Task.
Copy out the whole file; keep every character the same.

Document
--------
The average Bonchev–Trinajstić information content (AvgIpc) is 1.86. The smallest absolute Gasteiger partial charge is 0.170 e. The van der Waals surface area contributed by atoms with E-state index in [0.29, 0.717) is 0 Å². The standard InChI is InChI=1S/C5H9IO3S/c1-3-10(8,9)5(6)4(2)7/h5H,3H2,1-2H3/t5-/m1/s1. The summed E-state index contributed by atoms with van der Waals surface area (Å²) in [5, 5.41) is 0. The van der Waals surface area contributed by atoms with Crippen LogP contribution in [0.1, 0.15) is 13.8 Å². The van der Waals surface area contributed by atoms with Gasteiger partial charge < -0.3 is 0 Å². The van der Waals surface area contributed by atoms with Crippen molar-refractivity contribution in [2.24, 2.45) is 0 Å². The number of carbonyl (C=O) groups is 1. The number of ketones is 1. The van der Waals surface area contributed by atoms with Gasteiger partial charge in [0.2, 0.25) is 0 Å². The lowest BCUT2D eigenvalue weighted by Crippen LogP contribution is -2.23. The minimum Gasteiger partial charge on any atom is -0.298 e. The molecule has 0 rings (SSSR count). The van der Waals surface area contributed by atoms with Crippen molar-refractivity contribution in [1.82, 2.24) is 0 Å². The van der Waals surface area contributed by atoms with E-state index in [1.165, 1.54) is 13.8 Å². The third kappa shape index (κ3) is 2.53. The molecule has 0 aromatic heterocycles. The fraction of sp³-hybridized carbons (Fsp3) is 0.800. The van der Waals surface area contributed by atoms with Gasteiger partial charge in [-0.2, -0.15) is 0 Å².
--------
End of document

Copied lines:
The average Bonchev–Trinajstić information content (AvgIpc) is 1.86. The smallest absolute Gasteiger partial charge is 0.170 e. The van der Waals surface area contributed by atoms with E-state index in [0.29, 0.717) is 0 Å². The standard InChI is InChI=1S/C5H9IO3S/c1-3-10(8,9)5(6)4(2)7/h5H,3H2,1-2H3/t5-/m1/s1. The summed E-state index contributed by atoms with van der Waals surface area (Å²) in [5, 5.41) is 0. The van der Waals surface area contributed by atoms with Crippen LogP contribution in [0.1, 0.15) is 13.8 Å². The van der Waals surface area contributed by atoms with Gasteiger partial charge < -0.3 is 0 Å². The van der Waals surface area contributed by atoms with Crippen molar-refractivity contribution in [2.24, 2.45) is 0 Å². The number of carbonyl (C=O) groups is 1. The number of ketones is 1. The van der Waals surface area contributed by atoms with Gasteiger partial charge in [0.2, 0.25) is 0 Å². The lowest BCUT2D eigenvalue weighted by Crippen LogP contribution is -2.23. The minimum Gasteiger partial charge on any atom is -0.298 e. The molecule has 0 rings (SSSR count). The van der Waals surface area contributed by atoms with Crippen molar-refractivity contribution in [1.82, 2.24) is 0 Å². The van der Waals surface area contributed by atoms with E-state index in [1.165, 1.54) is 13.8 Å². The third kappa shape index (κ3) is 2.53. The molecule has 0 aromatic heterocycles. The fraction of sp³-hybridized carbons (Fsp3) is 0.800. The van der Waals surface area contributed by atoms with Gasteiger partial charge in [-0.2, -0.15) is 0 Å².